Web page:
TM & StubHub Settle And Seal

Ticketmaster’s attorney filed a motion to dismiss the company’s nearly 2-year-old suit against StubHub Dec. 2, but apparently that’s not the last bit of business related to the contract interference case.

Two weeks earlier, Ticketmaster filed a separate motion to seal recent depositions given by CEO Sean Moriarty and former executive VP David Goldberg. The judge will hear that motion in January, according to court documents.

Terms of the settlement were not made public and likely will remain confidential as is typical practice in civil lawsuits.

Ticketmaster filed the suit in April 2007 against StubHub and parent company eBay, claiming interference with contractual relations and prospective economic relations, unjust enrichment and constructive trust.

Specifically, the suit claimed StubHub obtained tickets for the 2007 “Rowdy Frynds” tour with Lynyrd Skynyrd, Hank Williams Jr. and 38 Special by “inducing Ticketmaster’s venue clients to deliver premium tickets to StubHub.”

The motion to seal depositions by Moriarty and Goldberg appears to be based on previous agreements made by TM and StubHub regarding what information could be withheld from the public record.

“First, each of the documents Ticketmaster seeks to file under seal contain information subject to protective orders entered in the matter,” a memorandum to the motion filed by attorney Douglas Fuchs said.

“The excerpts of the deposition testimony of … Moriarty has been designated by Ticketmaster as ‘Highly Confidential – Outside Attorneys’ Eyes Only,’ and the excerpts of the deposition testimony of … Goldberg has been designated ‘Highly confidential – Attorneys’ Eyes Only,’ pursuant to the joint stipulations and protective orders entered by this Court Dec. 6, 2007 and Feb. 13, 2008.”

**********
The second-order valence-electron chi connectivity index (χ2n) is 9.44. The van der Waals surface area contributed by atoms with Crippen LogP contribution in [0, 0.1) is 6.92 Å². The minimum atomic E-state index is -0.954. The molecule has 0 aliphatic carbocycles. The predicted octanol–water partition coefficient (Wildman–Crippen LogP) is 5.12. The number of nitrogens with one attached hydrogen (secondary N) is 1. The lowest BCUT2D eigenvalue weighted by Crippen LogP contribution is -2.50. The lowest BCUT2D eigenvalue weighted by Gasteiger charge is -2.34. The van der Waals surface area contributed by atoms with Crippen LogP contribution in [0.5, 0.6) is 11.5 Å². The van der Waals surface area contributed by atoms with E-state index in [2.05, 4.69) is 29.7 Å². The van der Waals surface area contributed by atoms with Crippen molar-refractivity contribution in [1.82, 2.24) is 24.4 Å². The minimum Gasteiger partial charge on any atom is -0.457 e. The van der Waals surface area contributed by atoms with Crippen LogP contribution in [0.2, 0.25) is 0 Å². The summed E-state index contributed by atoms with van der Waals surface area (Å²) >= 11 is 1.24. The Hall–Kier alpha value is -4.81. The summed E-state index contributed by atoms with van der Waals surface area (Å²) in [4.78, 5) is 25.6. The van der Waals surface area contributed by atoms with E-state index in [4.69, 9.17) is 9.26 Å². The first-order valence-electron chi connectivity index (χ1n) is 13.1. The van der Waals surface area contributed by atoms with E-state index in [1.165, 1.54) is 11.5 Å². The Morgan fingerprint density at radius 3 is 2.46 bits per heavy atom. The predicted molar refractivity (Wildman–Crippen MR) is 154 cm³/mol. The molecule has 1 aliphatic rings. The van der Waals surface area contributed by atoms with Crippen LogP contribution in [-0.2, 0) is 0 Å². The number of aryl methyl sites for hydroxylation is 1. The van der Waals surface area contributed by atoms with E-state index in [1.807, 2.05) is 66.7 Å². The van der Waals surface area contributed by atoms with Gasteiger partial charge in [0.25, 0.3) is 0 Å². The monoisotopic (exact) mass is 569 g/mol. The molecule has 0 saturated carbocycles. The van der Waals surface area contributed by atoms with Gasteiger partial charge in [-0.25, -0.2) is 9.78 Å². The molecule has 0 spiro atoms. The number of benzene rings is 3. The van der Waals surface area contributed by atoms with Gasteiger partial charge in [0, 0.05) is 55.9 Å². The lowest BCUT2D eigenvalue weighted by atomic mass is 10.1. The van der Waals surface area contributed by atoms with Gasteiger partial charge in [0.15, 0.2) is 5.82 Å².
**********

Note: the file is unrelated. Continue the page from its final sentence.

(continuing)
According to court documents, “The protective orders ‘constitute an overriding interest’ sufficient to overcome the right of public access to the record and justify the filing of the documents under seal.”

The motion to seal depositions sheds very little light on the testimony of the two execs, but suggests a discussion of proprietary business practices as well as TM’s acquisition of Front Line Management, which resulted in Irving Azoff’s ascension as CEO of the renamed Ticketmaster Entertainment.

“…There is substantial probability that Ticketmaster will be prejudiced if the confidential Testimony is not sealed because the deposition excerpts at issue contain discussions of highly sensitive confidential in business information of Ticketmaster including, but not limited to, Ticketmaster’s overarching business strategy and its reasons for acquiring interests in Front Line Management and SLO Limited, Inc., as well as confidential discussions had during the acquisition negotiations with representatives from those entities,” the memorandum continued.

The case was scheduled for trial beginning Jan. 20.